Did you catch the news about the Mediterranean diet preventing heart disease? I won’t rehash the study, but it compared a Mediterranean diet (either with supplemental olive oil or nuts) with a supposedly “low-fat” diet (which was not low-fat due to poor adherence) in over 7000 people at high risk for heart disease. In short, the study intervention (in addition to medication) was to eat high levels of vegetables, fruits, nuts (almonds, hazelnuts and walnuts), legumes, fish, and olive oil.
The full dietary recommendations are listed in their appendix here: a) lots of olive oil (at least 4 tbsp if in the olive oil arm of the study), b) at least 2 daily servings of vegetables, c) at least 2 daily servings of fruits, d) at least 3 weekly servings of legumes, e) at least 3 weekly servings of fish, f) at least 1 weekly servings of nuts or seeds (at least an oz of nuts a day if in the nuts arm of the study), g) white meat only, h) olive oil-simmered tomato-onion-garlic sauce at least 2 times a week. Raw and unsalted nuts, eggs, fish, seafood, low-fat cheese, dark chocolate (with at least 50% cocoa) and whole grain cereals were encouraged. A switch to red wine as a primary source of alcohol was encouraged in people who normally consumed alcohol. Other sweets, pastries, red meat, fatty cheese, cream, butter, potato chips, and French fries were discouraged. Their suggested recipes are posted online, however in Spanish.
Turns out there was a benefit in reduced myocardial infarctions, strokes and deaths in both arms of the study group compared to the controls. So much so (a whopping 30% reduction) that they stopped the study earlier than anticipated due to a reduction in heart disease. It would be unethical to allow people to continue with the control diet when the intervention was so much better. Not that all heart disease was eliminated entirely, it was reduced. Most remarkably, the dietary changes improved outcomes in addition to their medications.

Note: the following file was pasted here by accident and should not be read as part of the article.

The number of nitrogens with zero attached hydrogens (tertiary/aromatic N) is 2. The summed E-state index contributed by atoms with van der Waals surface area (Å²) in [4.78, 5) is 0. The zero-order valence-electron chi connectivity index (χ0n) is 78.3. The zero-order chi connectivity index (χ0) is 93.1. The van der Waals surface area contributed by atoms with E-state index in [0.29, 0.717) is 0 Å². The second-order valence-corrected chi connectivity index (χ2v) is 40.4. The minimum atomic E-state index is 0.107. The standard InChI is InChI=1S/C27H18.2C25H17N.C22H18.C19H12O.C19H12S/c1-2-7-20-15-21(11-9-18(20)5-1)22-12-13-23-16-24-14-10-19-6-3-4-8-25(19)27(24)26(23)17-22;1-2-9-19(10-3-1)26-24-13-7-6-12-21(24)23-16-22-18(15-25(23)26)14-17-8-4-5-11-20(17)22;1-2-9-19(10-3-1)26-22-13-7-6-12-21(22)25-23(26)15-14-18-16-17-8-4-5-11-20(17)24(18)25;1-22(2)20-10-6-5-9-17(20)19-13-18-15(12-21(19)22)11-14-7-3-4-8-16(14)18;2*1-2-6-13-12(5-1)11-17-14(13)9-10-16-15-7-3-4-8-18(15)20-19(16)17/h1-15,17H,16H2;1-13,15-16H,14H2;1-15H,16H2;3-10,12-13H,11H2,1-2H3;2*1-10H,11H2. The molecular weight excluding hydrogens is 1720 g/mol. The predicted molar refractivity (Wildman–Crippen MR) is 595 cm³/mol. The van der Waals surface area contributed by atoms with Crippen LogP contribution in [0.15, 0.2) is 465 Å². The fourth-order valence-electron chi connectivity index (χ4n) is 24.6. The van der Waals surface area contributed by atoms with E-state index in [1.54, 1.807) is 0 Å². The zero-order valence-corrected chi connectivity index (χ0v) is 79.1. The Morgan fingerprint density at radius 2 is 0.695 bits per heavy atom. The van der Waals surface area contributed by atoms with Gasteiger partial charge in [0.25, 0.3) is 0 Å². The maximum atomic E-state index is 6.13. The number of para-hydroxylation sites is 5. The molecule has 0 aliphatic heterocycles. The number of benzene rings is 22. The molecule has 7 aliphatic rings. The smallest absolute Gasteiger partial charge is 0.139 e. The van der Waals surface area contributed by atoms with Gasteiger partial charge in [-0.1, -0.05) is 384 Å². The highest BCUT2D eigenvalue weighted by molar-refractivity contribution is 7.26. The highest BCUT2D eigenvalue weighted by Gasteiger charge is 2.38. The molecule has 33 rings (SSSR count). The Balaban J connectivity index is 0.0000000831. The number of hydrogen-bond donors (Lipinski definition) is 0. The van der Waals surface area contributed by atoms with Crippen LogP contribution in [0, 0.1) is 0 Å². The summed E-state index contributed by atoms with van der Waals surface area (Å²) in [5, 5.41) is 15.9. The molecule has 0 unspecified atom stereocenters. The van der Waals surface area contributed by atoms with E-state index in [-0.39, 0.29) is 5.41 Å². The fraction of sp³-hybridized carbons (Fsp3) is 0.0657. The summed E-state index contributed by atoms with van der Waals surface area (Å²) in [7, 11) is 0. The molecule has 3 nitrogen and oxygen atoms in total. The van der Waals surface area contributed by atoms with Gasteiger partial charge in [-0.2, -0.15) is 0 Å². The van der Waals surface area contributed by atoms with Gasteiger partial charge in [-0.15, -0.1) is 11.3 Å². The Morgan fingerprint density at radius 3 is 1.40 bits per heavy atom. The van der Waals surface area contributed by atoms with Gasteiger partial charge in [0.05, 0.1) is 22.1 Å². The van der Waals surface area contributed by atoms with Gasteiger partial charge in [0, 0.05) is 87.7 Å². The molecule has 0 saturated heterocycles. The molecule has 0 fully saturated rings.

Sounds like a radical diet? Cut out the crap and eat the good food?
Sometimes I feel like most of the benefits from so-called diets, whether it be plant-based vegan, Paleo or the Mediterranean diet, are mostly from removing the processed foods and replacing them with wholesome whole foods. Start cooking your food at home. As both the oil and nut arms of the study improved outcomes, it is difficult to pinpoint the important parts of the diet. That’s the hard part of nutrition research. Do you need fish (unlikely) or the omega 3 fatty acids? Do you need to drink red wine? Which fats are important? Interestingly enough, despite improved heart health, no one lost weight on this diet.
Following a plant-based whole foods approach is what makes most sense to me. As mentioned in the New York Times article, others support a no-oil vegan diet for reducing heart disease. Instead of oil, fat comes from nuts and avocados. I don’t plan on changing my focus (BEANS and GREENS!) but for some reason I seem to have a hankering for more Mediterranean-inspired meals recently. I may go find myself some olives, too.
Ever since I really enjoyed my Spanish Chickpeas and Spinach with Roasted Garlic, and munching on my very freezer-friendly Greek Stewed Swiss Chard with Tomatoes, Mint and Lima Beans, I have been on the look-out for more ways to cook down my greens in a skillet.
Enter this super easy Greek chickpea and spinach skillet with lemon and dill. It looks deceivingly simple. It does not deceive you: it is simple. It deceives you because it tastes a lot better than you might think. You can taste each component of the meal and the lemony-dill aspect complements the nutty chickpeas and silky spinach. The chickpeas ended up creamy, too, with the brief cooking in the pan…. and the spinach, well, its wilts away, allowing you to eat a lot more greens than you may have thought possible.
Any thoughts on the diet du jour? Any recommended Mediterranean recipes?
Need more Mediterranean inspiration?